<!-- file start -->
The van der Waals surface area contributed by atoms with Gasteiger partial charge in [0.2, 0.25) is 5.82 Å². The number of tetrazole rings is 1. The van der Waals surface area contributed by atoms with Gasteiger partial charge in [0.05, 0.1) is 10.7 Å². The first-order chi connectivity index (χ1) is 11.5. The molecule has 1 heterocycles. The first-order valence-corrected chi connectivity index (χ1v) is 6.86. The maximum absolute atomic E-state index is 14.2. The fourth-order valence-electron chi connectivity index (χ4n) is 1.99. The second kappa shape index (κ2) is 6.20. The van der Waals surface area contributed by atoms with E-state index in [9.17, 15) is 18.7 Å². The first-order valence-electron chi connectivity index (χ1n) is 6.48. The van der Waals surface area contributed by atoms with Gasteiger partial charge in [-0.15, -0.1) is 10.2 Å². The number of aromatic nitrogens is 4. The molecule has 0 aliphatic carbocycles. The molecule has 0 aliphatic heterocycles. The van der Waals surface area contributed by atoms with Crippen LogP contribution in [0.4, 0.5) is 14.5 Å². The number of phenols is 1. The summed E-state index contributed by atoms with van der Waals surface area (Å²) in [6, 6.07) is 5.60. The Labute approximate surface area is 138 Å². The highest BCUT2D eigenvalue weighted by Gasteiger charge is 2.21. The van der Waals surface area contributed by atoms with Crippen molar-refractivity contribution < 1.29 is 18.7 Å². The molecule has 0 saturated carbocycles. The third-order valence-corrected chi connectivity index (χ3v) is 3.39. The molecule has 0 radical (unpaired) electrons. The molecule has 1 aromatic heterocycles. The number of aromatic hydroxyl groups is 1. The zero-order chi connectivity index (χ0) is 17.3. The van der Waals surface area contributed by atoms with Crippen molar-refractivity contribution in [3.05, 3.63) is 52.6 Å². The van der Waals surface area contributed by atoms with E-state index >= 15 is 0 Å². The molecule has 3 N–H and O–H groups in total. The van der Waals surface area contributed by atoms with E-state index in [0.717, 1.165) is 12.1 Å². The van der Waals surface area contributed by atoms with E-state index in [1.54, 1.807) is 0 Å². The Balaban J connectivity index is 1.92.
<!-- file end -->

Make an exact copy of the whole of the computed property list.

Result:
The van der Waals surface area contributed by atoms with Gasteiger partial charge in [0.2, 0.25) is 5.82 Å². The number of tetrazole rings is 1. The van der Waals surface area contributed by atoms with Gasteiger partial charge in [0.05, 0.1) is 10.7 Å². The first-order chi connectivity index (χ1) is 11.5. The molecule has 1 heterocycles. The first-order valence-corrected chi connectivity index (χ1v) is 6.86. The maximum absolute atomic E-state index is 14.2. The fourth-order valence-electron chi connectivity index (χ4n) is 1.99. The second kappa shape index (κ2) is 6.20. The van der Waals surface area contributed by atoms with E-state index in [9.17, 15) is 18.7 Å². The first-order valence-electron chi connectivity index (χ1n) is 6.48. The van der Waals surface area contributed by atoms with Gasteiger partial charge in [-0.15, -0.1) is 10.2 Å². The number of aromatic nitrogens is 4. The molecule has 0 aliphatic carbocycles. The molecule has 0 aliphatic heterocycles. The van der Waals surface area contributed by atoms with Crippen LogP contribution in [0.4, 0.5) is 14.5 Å². The number of phenols is 1. The summed E-state index contributed by atoms with van der Waals surface area (Å²) in [6, 6.07) is 5.60. The Labute approximate surface area is 138 Å². The highest BCUT2D eigenvalue weighted by Gasteiger charge is 2.21. The van der Waals surface area contributed by atoms with Crippen molar-refractivity contribution < 1.29 is 18.7 Å². The molecule has 0 saturated carbocycles. The third-order valence-corrected chi connectivity index (χ3v) is 3.39. The molecule has 0 radical (unpaired) electrons. The molecule has 1 aromatic heterocycles. The number of aromatic hydroxyl groups is 1. The zero-order chi connectivity index (χ0) is 17.3. The van der Waals surface area contributed by atoms with Crippen molar-refractivity contribution in [3.05, 3.63) is 52.6 Å². The van der Waals surface area contributed by atoms with E-state index >= 15 is 0 Å². The molecule has 3 N–H and O–H groups in total. The van der Waals surface area contributed by atoms with E-state index in [0.717, 1.165) is 12.1 Å². The van der Waals surface area contributed by atoms with E-state index in [1.54, 1.807) is 0 Å². The Balaban J connectivity index is 1.92.